Even better, Becker takes great pains to show that minimalism doesn’t happen all at once and isn’t a one size fits all kind of lifestyle. He gives practical advice for each room of your home, and step by step guides to every drawer, closet, and space.
Don’t want to tackle your entire home all at once?
Start with a single room, or a single bookshelf in a room, and get a feel for what your minimalist aesthetic is.
The Minimalist Home provides an overview of minimalism, a breakdown of the benefits it can provide, and a clear, easy to implement and scalable guide to embracing a minimalist lifestyle. It’s an excellent book for those just dipping their toes into minimalism.
Many books on Minimalism I’ve read dig deep into the individual and the individualistic needs and actions you can take. Becker recognizes that couples and families cannot achieve minimalism unless everyone is involved and everyone has a say in what minimalism is to the household.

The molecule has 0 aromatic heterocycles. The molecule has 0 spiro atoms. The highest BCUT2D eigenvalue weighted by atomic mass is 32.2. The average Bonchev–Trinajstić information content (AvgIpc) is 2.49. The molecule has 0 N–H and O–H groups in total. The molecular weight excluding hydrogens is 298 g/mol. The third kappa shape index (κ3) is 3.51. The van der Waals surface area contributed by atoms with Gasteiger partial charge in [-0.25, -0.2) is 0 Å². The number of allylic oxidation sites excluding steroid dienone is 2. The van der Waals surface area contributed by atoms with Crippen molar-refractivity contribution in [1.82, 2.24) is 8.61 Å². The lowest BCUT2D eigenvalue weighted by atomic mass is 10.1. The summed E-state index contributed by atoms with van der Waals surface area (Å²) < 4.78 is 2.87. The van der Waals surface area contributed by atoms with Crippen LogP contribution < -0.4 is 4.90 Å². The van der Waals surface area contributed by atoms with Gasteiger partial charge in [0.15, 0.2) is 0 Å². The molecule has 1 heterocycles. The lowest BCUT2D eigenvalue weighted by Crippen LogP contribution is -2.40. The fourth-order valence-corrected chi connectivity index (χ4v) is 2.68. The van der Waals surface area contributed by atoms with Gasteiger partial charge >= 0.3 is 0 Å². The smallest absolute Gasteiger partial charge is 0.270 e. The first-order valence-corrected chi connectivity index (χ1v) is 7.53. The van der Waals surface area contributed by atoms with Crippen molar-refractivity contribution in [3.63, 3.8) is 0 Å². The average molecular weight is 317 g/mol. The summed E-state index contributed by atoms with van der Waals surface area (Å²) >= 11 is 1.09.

A minimalist bachelor pad is going to be significantly different than a minimalist family of six. Becker celebrates those differences and doesn’t try to shame parents if they find that they need more things when they’ve got kids running around, and that those things aren’t always sparkling clean and tucked away beautifully.
Despite what social media might make it out to be, minimalism isn’t a monolithic movement. To live a successful minimalist life requires flexibility and the willingness to embrace sustainable ideas and systems within our own lives.
The books above each explore a different element of minimalist thought, and provide skills and mindsets that can help anyone embrace minimalism more effectively.